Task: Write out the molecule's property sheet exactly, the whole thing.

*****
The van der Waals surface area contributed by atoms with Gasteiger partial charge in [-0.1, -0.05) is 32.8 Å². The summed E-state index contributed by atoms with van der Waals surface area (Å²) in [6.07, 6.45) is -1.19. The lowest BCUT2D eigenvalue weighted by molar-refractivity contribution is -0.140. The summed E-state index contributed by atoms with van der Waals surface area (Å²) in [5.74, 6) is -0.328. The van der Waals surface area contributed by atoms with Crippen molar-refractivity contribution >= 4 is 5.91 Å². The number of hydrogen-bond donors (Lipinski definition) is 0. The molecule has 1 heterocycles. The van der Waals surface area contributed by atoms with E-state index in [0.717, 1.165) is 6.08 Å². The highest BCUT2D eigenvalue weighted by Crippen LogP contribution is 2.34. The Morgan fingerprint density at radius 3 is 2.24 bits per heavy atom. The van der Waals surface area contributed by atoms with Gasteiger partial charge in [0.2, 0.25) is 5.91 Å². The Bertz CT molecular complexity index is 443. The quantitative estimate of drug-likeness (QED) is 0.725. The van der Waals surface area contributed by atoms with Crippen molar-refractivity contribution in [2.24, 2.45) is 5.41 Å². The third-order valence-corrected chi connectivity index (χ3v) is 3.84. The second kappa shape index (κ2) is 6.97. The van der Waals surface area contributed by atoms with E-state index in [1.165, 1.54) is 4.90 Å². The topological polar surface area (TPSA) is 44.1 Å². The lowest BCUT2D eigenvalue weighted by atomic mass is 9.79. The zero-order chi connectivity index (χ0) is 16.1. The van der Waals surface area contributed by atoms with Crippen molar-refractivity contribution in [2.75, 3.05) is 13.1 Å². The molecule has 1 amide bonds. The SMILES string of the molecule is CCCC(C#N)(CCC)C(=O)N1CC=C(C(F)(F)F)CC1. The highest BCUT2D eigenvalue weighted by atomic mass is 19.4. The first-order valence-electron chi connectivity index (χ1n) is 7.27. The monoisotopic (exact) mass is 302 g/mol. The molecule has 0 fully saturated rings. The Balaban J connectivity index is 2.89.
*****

The van der Waals surface area contributed by atoms with Gasteiger partial charge in [-0.1, -0.05) is 32.8 Å². The summed E-state index contributed by atoms with van der Waals surface area (Å²) in [6.07, 6.45) is -1.19. The lowest BCUT2D eigenvalue weighted by molar-refractivity contribution is -0.140. The summed E-state index contributed by atoms with van der Waals surface area (Å²) in [5.74, 6) is -0.328. The van der Waals surface area contributed by atoms with Crippen molar-refractivity contribution >= 4 is 5.91 Å². The number of hydrogen-bond donors (Lipinski definition) is 0. The molecule has 1 heterocycles. The van der Waals surface area contributed by atoms with E-state index in [0.717, 1.165) is 6.08 Å². The highest BCUT2D eigenvalue weighted by Crippen LogP contribution is 2.34. The Morgan fingerprint density at radius 3 is 2.24 bits per heavy atom. The van der Waals surface area contributed by atoms with Gasteiger partial charge in [0.2, 0.25) is 5.91 Å². The Bertz CT molecular complexity index is 443. The quantitative estimate of drug-likeness (QED) is 0.725. The van der Waals surface area contributed by atoms with Crippen molar-refractivity contribution in [2.24, 2.45) is 5.41 Å². The third-order valence-corrected chi connectivity index (χ3v) is 3.84. The second kappa shape index (κ2) is 6.97. The van der Waals surface area contributed by atoms with E-state index in [1.165, 1.54) is 4.90 Å². The topological polar surface area (TPSA) is 44.1 Å². The lowest BCUT2D eigenvalue weighted by atomic mass is 9.79. The zero-order chi connectivity index (χ0) is 16.1. The van der Waals surface area contributed by atoms with Crippen molar-refractivity contribution in [2.75, 3.05) is 13.1 Å². The molecule has 1 amide bonds. The SMILES string of the molecule is CCCC(C#N)(CCC)C(=O)N1CC=C(C(F)(F)F)CC1. The highest BCUT2D eigenvalue weighted by atomic mass is 19.4. The first-order valence-electron chi connectivity index (χ1n) is 7.27. The monoisotopic (exact) mass is 302 g/mol. The molecule has 0 fully saturated rings. The Balaban J connectivity index is 2.89.